What Happens if an Employee Tests Positive for COVID-19?
It is unfortunately the case that an employee may fall ill to COVID-19, despite an employer’s best efforts to implement all reasonable prevention measures in the workplace to protect their workforce. The emergence of contagious COVID-19 variants makes the risk of contracting COVID-19 in the workplace much higher than the first wave last year. We at HRPAR recognize that a major contributing factor to an employer’s fear about having an employee contract COVID-19 is not having the knowledge of what to do, what to expect, or how to act once an employee confirms they have COVID-19.
The below is intended to be a brief overview of the process that typically takes place once an employee contracts COVID-19 and what you may have to do. However, we strongly advise you contact HRPAR today to seek our assistance in developing and implementing a comprehensive safety plan that will deal with COVID-19 prevention and compliance specific to your industry.
Step 1: What if an Employee Tests Positive?
Employers must create a set of internal processes and procedures for dealing with COVID-19, not just in terms of the prevention measures to be put in place, but information on what employees should do if they test positive for COVID-19.
Self-isolation rules changed in February 2021. Employees tested positive for COVID-19 must self-isolate for a period of at least 10 days and should not be permitted back to work until they are 24 hours symptom free. The previous self-isolation period was 14 days for a positive case. The employer should be calm and supportive in their interactions with the ill employee. You should ask the employee for their assistance in providing details of the areas of the workplace they had entered in the 48 hours before symptom onset and the other employees they had contact with during this time. It is important to obtain this information as Public Health Agencies will interview the employee to determine who has been in close contact with them. Should Public Health contact your workplace, you will then be informed and will be in a better position to cooperate with Public Health.
Step 2: The Involvement of Public Health Agencies
Public Health Agencies will only disclose a positive case to an employer if it is needed to limit the exposure risk of COVID-19 to others in the workplace. They will focus on retrieving further information from the employer based on what they have learned from their interview with the ill employee. They will be especially concerned with confirming the individuals the ill employee may have come into close contact with at work.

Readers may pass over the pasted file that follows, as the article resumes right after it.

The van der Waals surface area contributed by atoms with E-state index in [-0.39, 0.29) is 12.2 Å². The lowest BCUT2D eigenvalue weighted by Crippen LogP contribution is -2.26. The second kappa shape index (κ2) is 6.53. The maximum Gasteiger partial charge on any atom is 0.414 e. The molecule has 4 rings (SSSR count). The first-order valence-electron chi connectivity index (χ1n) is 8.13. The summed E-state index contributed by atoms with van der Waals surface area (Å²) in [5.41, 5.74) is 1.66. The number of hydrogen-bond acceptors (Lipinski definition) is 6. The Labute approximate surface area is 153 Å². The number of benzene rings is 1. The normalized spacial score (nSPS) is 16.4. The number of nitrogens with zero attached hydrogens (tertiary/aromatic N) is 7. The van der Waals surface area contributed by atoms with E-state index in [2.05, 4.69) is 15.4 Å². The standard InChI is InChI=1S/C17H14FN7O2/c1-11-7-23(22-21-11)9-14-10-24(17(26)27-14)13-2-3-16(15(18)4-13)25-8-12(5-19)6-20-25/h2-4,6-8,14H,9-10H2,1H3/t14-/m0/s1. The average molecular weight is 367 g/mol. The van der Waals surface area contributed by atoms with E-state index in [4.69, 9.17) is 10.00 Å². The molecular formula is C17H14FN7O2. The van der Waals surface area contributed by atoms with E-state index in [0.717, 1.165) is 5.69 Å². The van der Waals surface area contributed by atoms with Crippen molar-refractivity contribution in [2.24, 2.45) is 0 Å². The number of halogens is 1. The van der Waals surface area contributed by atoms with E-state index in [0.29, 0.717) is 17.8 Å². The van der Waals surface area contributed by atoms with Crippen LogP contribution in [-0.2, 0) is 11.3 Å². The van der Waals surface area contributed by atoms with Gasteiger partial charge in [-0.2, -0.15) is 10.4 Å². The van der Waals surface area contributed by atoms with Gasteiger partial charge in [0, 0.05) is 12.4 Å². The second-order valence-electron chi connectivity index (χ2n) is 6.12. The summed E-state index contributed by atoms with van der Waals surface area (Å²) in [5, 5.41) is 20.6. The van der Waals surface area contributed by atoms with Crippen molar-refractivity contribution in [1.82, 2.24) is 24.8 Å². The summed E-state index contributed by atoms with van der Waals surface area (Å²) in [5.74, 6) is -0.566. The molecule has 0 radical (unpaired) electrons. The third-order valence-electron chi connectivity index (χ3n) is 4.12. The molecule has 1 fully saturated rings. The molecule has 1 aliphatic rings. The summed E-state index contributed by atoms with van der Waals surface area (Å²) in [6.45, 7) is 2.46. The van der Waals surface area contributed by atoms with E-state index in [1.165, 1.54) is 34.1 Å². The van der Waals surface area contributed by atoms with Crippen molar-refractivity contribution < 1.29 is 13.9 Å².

Close contact means being within 2 metres of an infected individual for an uninterrupted period of 10 to 15 minutes or more without the necessary PPE; being a face mask and eye protection. You must assist Public Health with any information you may have as it relates to employees who have had close contact with the ill employee.
Public Health may also consult with the employer regarding other measures that may need to be taken by the employer to reduce the risk of transmission. Any recommendations should be adopted as soon as is practicable.
If an employer is advised that a worker has contracted COVID-19 due to an exposure at the workplace or that a claim has been filed with the Workplace Safety and Insurance Board (WSIB), the employer must notify the Ministry of Labour, Training and Skills Development in writing within four days.
The employer must address the notice to, “Attention: Director” and then mail or fax the notice, to the Ministry regional office closest to your workplace.
The employer must also advise the:
- workplace joint health and safety committee
- health and safety representative
- trade union, if any
Employers in Peel and Toronto Region must be aware of their obligations should multiple employees’ contract COVID-19. A Public Health Class Order for these Regions issued on April 20, 2021 creates additional reporting requirements for employers in Peel and Toronto Region. It should be noted that employers in Peel and Toronto Regions must shutdown their business if 5 or more workers test positive for COVID-19 in a 14-day period. We would strongly recommend that any employer facing this situation call our team at HRPAR for immediate guidance.
Step 3: Keeping your Workforce Informed
As soon as you learn that an employee has tested positive for COVID-19, it is crucial that you quickly but calmly advise all employees that a positive COVID-19 case has taken place at the workplace. Be sure to advise employees on the steps you are taking to address the situation and let everyone know that you will be able to answer any questions they may have. Remember, you should be contacting employees who have been in close contact with the positive case but it is vital that you maintain the privacy and confidentiality of the ill employee by never revealing their identity in any of the communications you have with your staff.
Advise employees that you are taking all necessary precautions and following Public Health’s direction. Assure your employees that you will continue to make every effort to handle the situation and will be open and honest with them throughout the process.
With so much information out there on COVID-19, and with the rules and guidance evolving constantly, we at HRPAR appreciate the difficulties for employers in continuing with their business activities while keeping staff safe and complying with the law. Contact us today for assistance in navigating your business through the challenges of COVID-19.